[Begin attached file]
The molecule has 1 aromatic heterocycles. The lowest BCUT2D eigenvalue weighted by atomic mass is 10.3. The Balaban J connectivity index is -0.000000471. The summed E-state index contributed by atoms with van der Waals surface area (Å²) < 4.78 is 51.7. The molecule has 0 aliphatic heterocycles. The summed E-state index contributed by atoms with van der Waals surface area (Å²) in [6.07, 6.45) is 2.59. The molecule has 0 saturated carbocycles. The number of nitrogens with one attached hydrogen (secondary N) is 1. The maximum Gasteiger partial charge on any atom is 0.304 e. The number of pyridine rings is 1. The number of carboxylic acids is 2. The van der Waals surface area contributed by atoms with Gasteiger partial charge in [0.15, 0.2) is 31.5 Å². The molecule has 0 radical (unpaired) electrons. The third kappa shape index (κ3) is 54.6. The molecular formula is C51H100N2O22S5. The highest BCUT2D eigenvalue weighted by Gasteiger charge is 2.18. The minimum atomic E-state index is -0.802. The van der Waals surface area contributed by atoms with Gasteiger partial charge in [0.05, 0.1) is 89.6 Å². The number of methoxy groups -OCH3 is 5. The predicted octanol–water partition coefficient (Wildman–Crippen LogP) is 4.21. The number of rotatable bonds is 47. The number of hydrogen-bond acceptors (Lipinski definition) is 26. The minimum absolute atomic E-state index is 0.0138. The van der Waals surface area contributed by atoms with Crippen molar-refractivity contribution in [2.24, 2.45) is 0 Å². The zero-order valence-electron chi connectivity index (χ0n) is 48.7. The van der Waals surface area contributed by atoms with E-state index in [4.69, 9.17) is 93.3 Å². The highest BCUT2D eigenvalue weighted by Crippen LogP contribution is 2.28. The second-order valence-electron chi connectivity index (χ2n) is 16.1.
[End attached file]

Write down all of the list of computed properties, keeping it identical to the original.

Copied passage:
The molecule has 1 aromatic heterocycles. The lowest BCUT2D eigenvalue weighted by atomic mass is 10.3. The Balaban J connectivity index is -0.000000471. The summed E-state index contributed by atoms with van der Waals surface area (Å²) < 4.78 is 51.7. The molecule has 0 aliphatic heterocycles. The summed E-state index contributed by atoms with van der Waals surface area (Å²) in [6.07, 6.45) is 2.59. The molecule has 0 saturated carbocycles. The number of nitrogens with one attached hydrogen (secondary N) is 1. The maximum Gasteiger partial charge on any atom is 0.304 e. The number of pyridine rings is 1. The number of carboxylic acids is 2. The van der Waals surface area contributed by atoms with Gasteiger partial charge in [0.15, 0.2) is 31.5 Å². The molecule has 0 radical (unpaired) electrons. The third kappa shape index (κ3) is 54.6. The molecular formula is C51H100N2O22S5. The highest BCUT2D eigenvalue weighted by Gasteiger charge is 2.18. The minimum atomic E-state index is -0.802. The van der Waals surface area contributed by atoms with Gasteiger partial charge in [0.05, 0.1) is 89.6 Å². The number of methoxy groups -OCH3 is 5. The predicted octanol–water partition coefficient (Wildman–Crippen LogP) is 4.21. The number of rotatable bonds is 47. The number of hydrogen-bond acceptors (Lipinski definition) is 26. The minimum absolute atomic E-state index is 0.0138. The van der Waals surface area contributed by atoms with Crippen molar-refractivity contribution in [2.24, 2.45) is 0 Å². The zero-order valence-electron chi connectivity index (χ0n) is 48.7. The van der Waals surface area contributed by atoms with E-state index in [4.69, 9.17) is 93.3 Å². The highest BCUT2D eigenvalue weighted by Crippen LogP contribution is 2.28. The second-order valence-electron chi connectivity index (χ2n) is 16.1.